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Notre Dame Football Recruiting: Building a Contender

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The Irish’s past two recruiting classes indicate a trend towards what should be a more successful model of team building.

alohi gilman tariq bracy notre dame Mike Miller/One Foot Down

Building a Contender

We have all heard the colloquialism as old as football itself - defense wins championships.

This isn’t just a saying, either. It’s an empirically true trend. Thinking back to all of the recent national champions in college football, from the Clemson Tigers to the Ohio State Buckeyes to the Alabama Crimson Tide, this saying is applicable. Each team fielded a stellar defense.

It seems that Brian Kelly took notice of this, and decided to begin building his team around this idea last season.

According to 247Sports’ rankings - which were more fond of Irish defensive commits than other services - the average rating for a Notre Dame Fighting Irish defensive commit in 2017 was 88.6 across 10 players.

Some of the players from that class, like Jordan Genmark Heath and Myron Tagavailoa-Amosa, appear to have a bright future in South Bend. Others, like Jonathan MacCollister who is now at UCF, have flamed out already.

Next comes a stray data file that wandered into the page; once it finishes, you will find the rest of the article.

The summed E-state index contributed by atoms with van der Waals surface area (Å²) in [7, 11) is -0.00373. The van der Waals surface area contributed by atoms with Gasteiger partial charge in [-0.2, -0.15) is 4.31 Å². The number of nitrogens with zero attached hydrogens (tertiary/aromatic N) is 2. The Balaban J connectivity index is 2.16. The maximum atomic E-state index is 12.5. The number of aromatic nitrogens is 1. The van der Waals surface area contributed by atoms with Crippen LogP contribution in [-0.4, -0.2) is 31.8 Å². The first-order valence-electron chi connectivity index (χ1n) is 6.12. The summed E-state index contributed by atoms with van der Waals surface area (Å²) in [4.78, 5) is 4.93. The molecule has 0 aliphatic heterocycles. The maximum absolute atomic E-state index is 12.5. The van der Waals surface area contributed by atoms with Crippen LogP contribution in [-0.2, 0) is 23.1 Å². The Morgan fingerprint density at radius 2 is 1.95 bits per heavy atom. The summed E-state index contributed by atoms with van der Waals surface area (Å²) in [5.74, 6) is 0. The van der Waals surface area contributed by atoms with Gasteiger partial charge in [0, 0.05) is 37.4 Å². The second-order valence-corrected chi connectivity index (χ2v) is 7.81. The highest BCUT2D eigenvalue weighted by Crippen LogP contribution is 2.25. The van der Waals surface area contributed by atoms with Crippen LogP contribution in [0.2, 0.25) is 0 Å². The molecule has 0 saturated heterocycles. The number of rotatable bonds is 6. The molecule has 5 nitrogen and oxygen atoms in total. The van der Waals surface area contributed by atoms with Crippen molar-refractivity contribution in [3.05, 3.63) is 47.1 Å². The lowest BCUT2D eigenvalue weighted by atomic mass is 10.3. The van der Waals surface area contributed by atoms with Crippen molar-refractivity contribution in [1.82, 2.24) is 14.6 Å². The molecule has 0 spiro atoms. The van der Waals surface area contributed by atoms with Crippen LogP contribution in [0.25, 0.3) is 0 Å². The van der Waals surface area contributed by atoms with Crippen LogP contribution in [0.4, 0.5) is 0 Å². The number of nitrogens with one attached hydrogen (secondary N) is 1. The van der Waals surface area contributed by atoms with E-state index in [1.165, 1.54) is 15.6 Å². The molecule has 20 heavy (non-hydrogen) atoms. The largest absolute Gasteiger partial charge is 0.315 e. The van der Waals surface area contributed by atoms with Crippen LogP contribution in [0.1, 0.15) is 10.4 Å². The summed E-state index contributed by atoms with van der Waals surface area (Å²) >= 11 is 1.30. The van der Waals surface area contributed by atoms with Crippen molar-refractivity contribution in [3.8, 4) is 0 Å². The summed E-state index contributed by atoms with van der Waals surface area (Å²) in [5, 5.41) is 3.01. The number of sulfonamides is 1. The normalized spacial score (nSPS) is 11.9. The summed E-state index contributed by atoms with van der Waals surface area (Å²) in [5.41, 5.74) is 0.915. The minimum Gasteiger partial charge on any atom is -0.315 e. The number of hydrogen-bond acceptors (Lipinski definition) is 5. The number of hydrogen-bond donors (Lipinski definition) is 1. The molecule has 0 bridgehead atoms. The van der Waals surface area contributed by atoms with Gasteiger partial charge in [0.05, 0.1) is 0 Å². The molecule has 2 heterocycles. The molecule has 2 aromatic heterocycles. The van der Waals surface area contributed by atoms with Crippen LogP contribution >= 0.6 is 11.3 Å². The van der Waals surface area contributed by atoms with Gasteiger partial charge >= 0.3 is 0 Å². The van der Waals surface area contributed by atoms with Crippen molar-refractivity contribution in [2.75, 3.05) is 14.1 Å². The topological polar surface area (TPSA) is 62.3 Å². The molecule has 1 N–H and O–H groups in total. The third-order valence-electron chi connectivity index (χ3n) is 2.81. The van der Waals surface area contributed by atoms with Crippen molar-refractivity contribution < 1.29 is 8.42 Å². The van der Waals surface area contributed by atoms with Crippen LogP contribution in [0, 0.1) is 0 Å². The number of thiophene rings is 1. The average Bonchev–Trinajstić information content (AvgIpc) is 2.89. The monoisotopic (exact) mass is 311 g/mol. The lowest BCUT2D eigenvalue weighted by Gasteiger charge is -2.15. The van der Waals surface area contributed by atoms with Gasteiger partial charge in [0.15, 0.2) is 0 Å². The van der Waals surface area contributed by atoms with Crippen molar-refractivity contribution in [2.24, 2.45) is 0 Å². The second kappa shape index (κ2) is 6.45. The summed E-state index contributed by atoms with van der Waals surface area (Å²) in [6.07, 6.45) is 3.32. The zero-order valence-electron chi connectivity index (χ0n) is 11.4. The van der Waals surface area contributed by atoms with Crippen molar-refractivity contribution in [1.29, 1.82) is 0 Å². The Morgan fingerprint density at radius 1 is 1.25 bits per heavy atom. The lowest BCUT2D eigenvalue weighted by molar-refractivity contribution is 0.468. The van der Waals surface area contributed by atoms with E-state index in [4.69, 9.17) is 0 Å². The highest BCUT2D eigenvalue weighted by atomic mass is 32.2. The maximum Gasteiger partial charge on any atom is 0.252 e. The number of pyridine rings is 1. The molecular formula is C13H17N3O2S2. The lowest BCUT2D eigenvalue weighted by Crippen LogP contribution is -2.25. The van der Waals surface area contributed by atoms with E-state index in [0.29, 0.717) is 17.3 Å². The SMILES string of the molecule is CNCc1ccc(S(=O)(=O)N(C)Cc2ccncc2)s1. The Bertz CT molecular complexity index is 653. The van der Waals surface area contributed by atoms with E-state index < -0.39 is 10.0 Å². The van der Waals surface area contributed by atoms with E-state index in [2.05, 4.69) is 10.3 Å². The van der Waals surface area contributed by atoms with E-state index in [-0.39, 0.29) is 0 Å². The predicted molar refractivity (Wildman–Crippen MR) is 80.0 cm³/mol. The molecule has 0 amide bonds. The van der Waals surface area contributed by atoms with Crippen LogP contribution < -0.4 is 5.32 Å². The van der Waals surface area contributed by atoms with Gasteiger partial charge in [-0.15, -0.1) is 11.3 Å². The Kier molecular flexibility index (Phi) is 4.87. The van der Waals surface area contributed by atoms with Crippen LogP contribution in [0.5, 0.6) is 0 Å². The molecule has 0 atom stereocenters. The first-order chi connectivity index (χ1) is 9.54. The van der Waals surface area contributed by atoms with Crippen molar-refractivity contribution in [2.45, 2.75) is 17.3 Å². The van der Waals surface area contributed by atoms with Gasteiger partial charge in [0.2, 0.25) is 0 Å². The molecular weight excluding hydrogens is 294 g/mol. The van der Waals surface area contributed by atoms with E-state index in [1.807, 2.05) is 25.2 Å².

In the 2018 recruiting class, the average rating for a defensive commit was 90.4. That’s a higher average rating across more bodies, meaning more talent a better depth. There were five defensive players in that class rated more highly than than Darnell Ewell - the highest rated defensive commit in 2017 (now an offensive guard).

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The 2019 class so far has an average rating of 91 across 10 defensive commits, including the highest rated defensive recruit since the Class of 2013 in Kyle Hamilton. This is indicative of a greater focus on building both defensive talent at the top and quality depth, which the Irish coaching staff is doing effectively.

This also equates to a 90.65 average over the past two years across 23 total players. To compare to another powerful Midwest program, Ohio State’s two-year average comes in at 93.10 across 19 players - taking into account that they had arguably the best defensive class in 2018. So while the Irish still quite aren’t at that level, the direction they’re heading is promising. They aren’t far off either.

The Irish are 7-0 after a solid, albeit disappointing 10-3 season, and are taking the right steps towards building a consistent contender. They’ve had one of the top 5-10 cumulative defensive recruiting hauls over the past two years, which has huge implications for the potential future of this team.

It all starts with the defense, and the coaching staff at Notre Dame seems to have taken notice.